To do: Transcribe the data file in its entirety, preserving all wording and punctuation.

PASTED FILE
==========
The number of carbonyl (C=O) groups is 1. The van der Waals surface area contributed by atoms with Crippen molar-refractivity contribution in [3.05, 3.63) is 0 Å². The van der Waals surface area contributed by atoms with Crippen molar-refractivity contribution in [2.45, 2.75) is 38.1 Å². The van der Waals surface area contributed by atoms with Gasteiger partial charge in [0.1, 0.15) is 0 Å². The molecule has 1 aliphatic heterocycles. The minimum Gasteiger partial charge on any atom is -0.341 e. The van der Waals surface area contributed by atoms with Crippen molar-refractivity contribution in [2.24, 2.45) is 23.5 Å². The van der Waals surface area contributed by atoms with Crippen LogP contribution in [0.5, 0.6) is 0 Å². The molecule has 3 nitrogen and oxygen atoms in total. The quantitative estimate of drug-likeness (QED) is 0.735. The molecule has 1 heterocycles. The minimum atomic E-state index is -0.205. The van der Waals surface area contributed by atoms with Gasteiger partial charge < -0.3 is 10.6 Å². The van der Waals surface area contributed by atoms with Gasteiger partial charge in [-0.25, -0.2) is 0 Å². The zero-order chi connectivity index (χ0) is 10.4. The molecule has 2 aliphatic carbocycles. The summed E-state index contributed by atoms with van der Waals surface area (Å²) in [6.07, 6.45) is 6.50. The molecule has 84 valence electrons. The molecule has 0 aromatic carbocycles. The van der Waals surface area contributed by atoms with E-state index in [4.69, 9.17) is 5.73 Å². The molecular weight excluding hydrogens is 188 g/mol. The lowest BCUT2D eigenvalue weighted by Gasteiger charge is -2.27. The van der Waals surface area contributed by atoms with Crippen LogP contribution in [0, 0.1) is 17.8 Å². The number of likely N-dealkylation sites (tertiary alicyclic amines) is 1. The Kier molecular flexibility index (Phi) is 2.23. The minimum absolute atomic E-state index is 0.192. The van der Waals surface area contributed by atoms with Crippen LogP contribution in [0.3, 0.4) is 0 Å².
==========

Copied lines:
The number of carbonyl (C=O) groups is 1. The van der Waals surface area contributed by atoms with Crippen molar-refractivity contribution in [3.05, 3.63) is 0 Å². The van der Waals surface area contributed by atoms with Crippen molar-refractivity contribution in [2.45, 2.75) is 38.1 Å². The van der Waals surface area contributed by atoms with Gasteiger partial charge in [0.1, 0.15) is 0 Å². The molecule has 1 aliphatic heterocycles. The minimum Gasteiger partial charge on any atom is -0.341 e. The van der Waals surface area contributed by atoms with Crippen molar-refractivity contribution in [2.24, 2.45) is 23.5 Å². The van der Waals surface area contributed by atoms with Crippen LogP contribution in [0.5, 0.6) is 0 Å². The molecule has 3 nitrogen and oxygen atoms in total. The quantitative estimate of drug-likeness (QED) is 0.735. The molecule has 1 heterocycles. The minimum atomic E-state index is -0.205. The van der Waals surface area contributed by atoms with Gasteiger partial charge < -0.3 is 10.6 Å². The van der Waals surface area contributed by atoms with Gasteiger partial charge in [-0.25, -0.2) is 0 Å². The zero-order chi connectivity index (χ0) is 10.4. The molecule has 2 aliphatic carbocycles. The summed E-state index contributed by atoms with van der Waals surface area (Å²) in [6.07, 6.45) is 6.50. The molecule has 84 valence electrons. The molecule has 0 aromatic carbocycles. The van der Waals surface area contributed by atoms with E-state index in [4.69, 9.17) is 5.73 Å². The molecular weight excluding hydrogens is 188 g/mol. The lowest BCUT2D eigenvalue weighted by Gasteiger charge is -2.27. The van der Waals surface area contributed by atoms with Crippen LogP contribution in [0, 0.1) is 17.8 Å². The number of likely N-dealkylation sites (tertiary alicyclic amines) is 1. The Kier molecular flexibility index (Phi) is 2.23. The minimum absolute atomic E-state index is 0.192. The van der Waals surface area contributed by atoms with Crippen LogP contribution in [0.3, 0.4) is 0 Å².